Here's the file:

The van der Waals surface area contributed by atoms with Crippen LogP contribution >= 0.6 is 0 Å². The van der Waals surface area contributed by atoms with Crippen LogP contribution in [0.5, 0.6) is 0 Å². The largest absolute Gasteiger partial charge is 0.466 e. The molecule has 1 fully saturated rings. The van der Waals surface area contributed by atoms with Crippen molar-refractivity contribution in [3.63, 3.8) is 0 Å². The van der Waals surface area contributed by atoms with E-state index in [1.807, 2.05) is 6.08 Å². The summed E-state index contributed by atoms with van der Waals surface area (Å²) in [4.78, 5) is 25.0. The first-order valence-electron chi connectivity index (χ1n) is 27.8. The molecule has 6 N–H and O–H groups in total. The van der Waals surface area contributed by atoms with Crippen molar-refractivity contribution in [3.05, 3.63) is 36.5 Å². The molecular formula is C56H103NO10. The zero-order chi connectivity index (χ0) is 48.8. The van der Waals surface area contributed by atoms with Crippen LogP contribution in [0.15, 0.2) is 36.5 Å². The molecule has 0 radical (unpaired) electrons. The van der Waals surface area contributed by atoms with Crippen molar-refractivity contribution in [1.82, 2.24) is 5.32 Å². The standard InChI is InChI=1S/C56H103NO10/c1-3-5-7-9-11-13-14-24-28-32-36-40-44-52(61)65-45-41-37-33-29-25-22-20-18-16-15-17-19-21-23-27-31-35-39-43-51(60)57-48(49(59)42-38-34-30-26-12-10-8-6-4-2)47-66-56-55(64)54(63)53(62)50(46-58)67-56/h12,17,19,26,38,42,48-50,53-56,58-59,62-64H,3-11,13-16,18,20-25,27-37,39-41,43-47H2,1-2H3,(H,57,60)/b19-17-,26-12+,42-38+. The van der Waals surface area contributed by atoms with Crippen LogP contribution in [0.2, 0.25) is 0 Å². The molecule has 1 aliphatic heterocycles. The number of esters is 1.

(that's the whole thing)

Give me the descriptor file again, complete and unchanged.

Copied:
The van der Waals surface area contributed by atoms with Crippen LogP contribution >= 0.6 is 0 Å². The van der Waals surface area contributed by atoms with Crippen LogP contribution in [0.5, 0.6) is 0 Å². The largest absolute Gasteiger partial charge is 0.466 e. The molecule has 1 fully saturated rings. The van der Waals surface area contributed by atoms with Crippen molar-refractivity contribution in [3.63, 3.8) is 0 Å². The van der Waals surface area contributed by atoms with E-state index in [1.807, 2.05) is 6.08 Å². The summed E-state index contributed by atoms with van der Waals surface area (Å²) in [4.78, 5) is 25.0. The first-order valence-electron chi connectivity index (χ1n) is 27.8. The molecule has 6 N–H and O–H groups in total. The van der Waals surface area contributed by atoms with Crippen molar-refractivity contribution in [3.05, 3.63) is 36.5 Å². The molecular formula is C56H103NO10. The zero-order chi connectivity index (χ0) is 48.8. The van der Waals surface area contributed by atoms with Crippen LogP contribution in [0.15, 0.2) is 36.5 Å². The molecule has 0 radical (unpaired) electrons. The van der Waals surface area contributed by atoms with Crippen molar-refractivity contribution in [1.82, 2.24) is 5.32 Å². The standard InChI is InChI=1S/C56H103NO10/c1-3-5-7-9-11-13-14-24-28-32-36-40-44-52(61)65-45-41-37-33-29-25-22-20-18-16-15-17-19-21-23-27-31-35-39-43-51(60)57-48(49(59)42-38-34-30-26-12-10-8-6-4-2)47-66-56-55(64)54(63)53(62)50(46-58)67-56/h12,17,19,26,38,42,48-50,53-56,58-59,62-64H,3-11,13-16,18,20-25,27-37,39-41,43-47H2,1-2H3,(H,57,60)/b19-17-,26-12+,42-38+. The van der Waals surface area contributed by atoms with Crippen LogP contribution in [0.2, 0.25) is 0 Å². The molecule has 1 aliphatic heterocycles. The number of esters is 1.